President Bush and Chinese President Hu Jintao will have a lot to talk about at their meeting in Washington later this month. China has quietly joined the U.S. as a superpower whose efforts are essential to maintain global peace and security--a fact evident in the efforts to meet the challenges posed by the nuclear ambitions of rogue states like North Korea and Iran. Contentious as they are, however, these issues are easier ones on which to find common ground than the central economic question of the proper value of China's currency. This seems odd at first blush, since the exchange rate is simply a number, and numbers are usually easy to compromise on--by splitting the difference, for example. Not this time. Behind the currency issue, each nation has a strongly felt principle, and compromise on it will not be easy to achieve.
Visiting Scholar Lawrence B. Lindsey
The Wall Street Journal has argued the case for fixed exchange rates for countries like China as an important check on monetary policy. Under this line of reasoning, internal market forces can efficiently set relative prices. For example, labor and product markets determine that it takes 1,000 hours of paid labor to buy a car. But if there is no external anchor, a central bank could run monetary policy to have a worker make $20 an hour and buy a $20,000 car, or earn $2,000 an hour and buy a $2 million car, with very different implications for efficient functioning of markets. Since good data are hard to come by in a developing country, even a well-intentioned central bank could easily make a mistake and produce an inflationary spiral. And of course, central banks might not always have the best of intentions. Under this analysis, the efficiency and economic freedom of having the market set relative prices is protected from central bank mischief by forcing the central bank to run a monetary policy that is anchored globally by a fixed exchange rate.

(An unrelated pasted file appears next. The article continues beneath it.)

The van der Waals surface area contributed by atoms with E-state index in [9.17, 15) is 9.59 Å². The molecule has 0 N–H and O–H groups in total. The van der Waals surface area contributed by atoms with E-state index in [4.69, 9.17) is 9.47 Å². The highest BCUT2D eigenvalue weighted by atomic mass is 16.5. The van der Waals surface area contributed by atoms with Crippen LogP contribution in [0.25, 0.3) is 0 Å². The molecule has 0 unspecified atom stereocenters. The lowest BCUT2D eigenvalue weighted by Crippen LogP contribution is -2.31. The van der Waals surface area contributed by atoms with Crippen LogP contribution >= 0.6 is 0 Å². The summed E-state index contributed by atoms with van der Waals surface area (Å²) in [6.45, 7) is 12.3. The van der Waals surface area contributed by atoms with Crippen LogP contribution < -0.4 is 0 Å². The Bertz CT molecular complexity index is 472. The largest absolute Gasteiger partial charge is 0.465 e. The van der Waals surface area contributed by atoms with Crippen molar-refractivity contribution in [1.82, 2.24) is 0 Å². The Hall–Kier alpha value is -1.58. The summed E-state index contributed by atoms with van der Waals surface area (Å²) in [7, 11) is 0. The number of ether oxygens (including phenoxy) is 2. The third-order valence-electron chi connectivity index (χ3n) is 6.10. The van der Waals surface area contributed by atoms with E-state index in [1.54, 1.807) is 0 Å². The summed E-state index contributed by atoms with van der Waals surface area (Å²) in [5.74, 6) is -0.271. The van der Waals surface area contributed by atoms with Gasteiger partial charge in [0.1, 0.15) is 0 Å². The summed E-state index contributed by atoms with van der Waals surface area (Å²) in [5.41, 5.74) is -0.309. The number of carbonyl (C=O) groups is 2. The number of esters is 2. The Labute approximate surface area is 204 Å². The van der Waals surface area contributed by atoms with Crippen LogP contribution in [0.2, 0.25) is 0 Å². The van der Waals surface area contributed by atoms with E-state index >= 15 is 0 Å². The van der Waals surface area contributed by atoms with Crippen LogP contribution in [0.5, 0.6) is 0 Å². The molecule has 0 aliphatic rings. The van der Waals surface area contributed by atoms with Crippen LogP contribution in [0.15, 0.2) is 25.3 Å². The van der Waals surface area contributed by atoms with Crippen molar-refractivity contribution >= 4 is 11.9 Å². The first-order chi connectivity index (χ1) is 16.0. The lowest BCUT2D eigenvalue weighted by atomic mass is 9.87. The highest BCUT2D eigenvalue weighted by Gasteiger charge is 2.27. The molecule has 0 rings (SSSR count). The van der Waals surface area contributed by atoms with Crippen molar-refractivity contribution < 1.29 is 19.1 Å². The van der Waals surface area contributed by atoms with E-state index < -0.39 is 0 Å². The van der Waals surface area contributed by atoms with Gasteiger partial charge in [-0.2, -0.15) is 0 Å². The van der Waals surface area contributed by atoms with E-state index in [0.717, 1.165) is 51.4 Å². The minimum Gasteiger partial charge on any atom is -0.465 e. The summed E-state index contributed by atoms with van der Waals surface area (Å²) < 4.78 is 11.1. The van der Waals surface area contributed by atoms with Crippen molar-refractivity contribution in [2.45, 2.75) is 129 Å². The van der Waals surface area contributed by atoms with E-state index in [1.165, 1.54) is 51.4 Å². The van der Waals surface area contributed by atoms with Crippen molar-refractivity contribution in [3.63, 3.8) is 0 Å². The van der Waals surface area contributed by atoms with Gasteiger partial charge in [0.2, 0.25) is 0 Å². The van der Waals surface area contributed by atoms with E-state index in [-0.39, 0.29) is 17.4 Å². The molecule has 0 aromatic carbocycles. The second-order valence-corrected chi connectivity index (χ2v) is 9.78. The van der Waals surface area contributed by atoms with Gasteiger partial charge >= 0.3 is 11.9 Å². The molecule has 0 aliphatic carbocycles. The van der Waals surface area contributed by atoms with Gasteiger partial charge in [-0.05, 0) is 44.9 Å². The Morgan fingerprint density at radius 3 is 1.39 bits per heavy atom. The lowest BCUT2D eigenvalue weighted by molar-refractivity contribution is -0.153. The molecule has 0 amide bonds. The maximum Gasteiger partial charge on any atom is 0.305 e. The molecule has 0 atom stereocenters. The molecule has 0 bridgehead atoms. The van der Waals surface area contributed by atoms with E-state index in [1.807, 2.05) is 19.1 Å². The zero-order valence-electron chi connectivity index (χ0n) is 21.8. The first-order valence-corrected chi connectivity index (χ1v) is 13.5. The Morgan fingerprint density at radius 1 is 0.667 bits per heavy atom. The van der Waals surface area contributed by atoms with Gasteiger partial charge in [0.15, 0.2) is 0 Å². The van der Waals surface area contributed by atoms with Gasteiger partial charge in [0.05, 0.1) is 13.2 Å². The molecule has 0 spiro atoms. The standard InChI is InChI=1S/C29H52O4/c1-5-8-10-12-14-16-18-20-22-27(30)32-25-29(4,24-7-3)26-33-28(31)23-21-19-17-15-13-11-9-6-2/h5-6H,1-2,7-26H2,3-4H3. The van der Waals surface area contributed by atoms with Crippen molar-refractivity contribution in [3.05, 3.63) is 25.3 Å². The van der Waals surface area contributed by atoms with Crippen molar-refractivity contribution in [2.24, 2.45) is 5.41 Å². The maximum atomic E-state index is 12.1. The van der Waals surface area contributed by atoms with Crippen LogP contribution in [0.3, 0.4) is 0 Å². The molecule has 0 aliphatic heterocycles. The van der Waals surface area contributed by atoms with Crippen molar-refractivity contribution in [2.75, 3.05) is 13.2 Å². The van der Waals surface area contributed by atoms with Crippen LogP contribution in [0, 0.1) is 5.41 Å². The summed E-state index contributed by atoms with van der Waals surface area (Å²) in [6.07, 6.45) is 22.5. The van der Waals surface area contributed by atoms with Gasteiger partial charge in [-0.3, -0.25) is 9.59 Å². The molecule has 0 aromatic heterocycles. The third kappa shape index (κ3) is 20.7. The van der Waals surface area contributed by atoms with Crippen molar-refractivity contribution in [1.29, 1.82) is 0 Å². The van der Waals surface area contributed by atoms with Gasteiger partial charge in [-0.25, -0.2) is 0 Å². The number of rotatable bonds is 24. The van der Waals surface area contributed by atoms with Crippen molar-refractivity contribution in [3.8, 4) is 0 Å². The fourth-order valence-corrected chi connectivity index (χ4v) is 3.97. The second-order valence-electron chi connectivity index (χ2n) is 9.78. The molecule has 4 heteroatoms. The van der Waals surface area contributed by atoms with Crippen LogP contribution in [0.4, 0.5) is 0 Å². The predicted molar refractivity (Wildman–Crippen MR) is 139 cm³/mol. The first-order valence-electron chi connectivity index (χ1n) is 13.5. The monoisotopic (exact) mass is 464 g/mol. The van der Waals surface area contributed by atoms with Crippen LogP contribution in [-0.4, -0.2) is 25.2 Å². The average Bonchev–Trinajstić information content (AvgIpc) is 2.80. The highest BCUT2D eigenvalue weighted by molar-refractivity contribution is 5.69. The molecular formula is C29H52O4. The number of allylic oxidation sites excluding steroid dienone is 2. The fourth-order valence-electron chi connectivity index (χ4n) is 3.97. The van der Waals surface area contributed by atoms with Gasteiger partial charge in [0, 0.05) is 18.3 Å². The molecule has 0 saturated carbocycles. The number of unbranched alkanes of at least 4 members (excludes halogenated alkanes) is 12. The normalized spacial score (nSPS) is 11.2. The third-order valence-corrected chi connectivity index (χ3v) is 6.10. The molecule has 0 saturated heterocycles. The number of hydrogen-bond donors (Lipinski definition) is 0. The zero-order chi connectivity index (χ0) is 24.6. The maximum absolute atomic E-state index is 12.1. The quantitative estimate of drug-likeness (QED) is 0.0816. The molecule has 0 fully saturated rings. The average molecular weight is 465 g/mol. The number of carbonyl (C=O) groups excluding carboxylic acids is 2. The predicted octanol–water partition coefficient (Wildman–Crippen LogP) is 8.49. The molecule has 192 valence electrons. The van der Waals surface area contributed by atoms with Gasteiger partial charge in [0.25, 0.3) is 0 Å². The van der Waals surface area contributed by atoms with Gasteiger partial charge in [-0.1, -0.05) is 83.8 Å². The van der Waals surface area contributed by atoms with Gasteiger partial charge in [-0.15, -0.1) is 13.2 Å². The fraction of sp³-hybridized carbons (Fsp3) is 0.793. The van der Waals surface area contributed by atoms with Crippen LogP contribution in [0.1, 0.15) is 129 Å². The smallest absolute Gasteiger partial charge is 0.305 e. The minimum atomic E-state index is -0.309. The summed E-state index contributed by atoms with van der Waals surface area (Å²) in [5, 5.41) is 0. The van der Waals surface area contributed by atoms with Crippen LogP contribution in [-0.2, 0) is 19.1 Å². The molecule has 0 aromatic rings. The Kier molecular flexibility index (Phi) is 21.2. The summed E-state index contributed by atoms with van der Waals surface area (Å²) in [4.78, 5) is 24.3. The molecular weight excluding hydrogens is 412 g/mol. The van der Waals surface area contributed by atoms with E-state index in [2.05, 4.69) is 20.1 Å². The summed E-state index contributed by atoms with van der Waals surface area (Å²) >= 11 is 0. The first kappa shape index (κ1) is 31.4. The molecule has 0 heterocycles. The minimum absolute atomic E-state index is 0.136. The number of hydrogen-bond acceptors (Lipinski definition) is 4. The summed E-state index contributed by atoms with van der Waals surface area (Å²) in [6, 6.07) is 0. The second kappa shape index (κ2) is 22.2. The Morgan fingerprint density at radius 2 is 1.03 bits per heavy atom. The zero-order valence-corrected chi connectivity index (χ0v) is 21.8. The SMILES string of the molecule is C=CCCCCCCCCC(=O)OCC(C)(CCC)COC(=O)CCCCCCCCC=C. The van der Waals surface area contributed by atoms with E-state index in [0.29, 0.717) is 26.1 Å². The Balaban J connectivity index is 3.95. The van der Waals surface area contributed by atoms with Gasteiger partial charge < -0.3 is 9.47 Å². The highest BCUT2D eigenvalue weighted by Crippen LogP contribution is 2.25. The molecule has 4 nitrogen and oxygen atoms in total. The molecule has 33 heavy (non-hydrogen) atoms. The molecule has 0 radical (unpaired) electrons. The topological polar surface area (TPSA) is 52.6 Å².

The problem with this reasoning in China's case is that the market does not set relative prices domestically. As the largest employer, the state plays a key role in determining wages. It controls (or attempts to) the movement of people from the low-paying countryside to the high-paying cities, thereby blocking the market mechanism from working. It determines how many engineers, doctors and factory workers will be educated, who those engineers will be, and where they will be assigned, at least initially. It directly administers prices for a wide array of products and subsidizes those companies that cannot economically produce and sell their output at those given prices using the administered prices of inputs that the state makes available.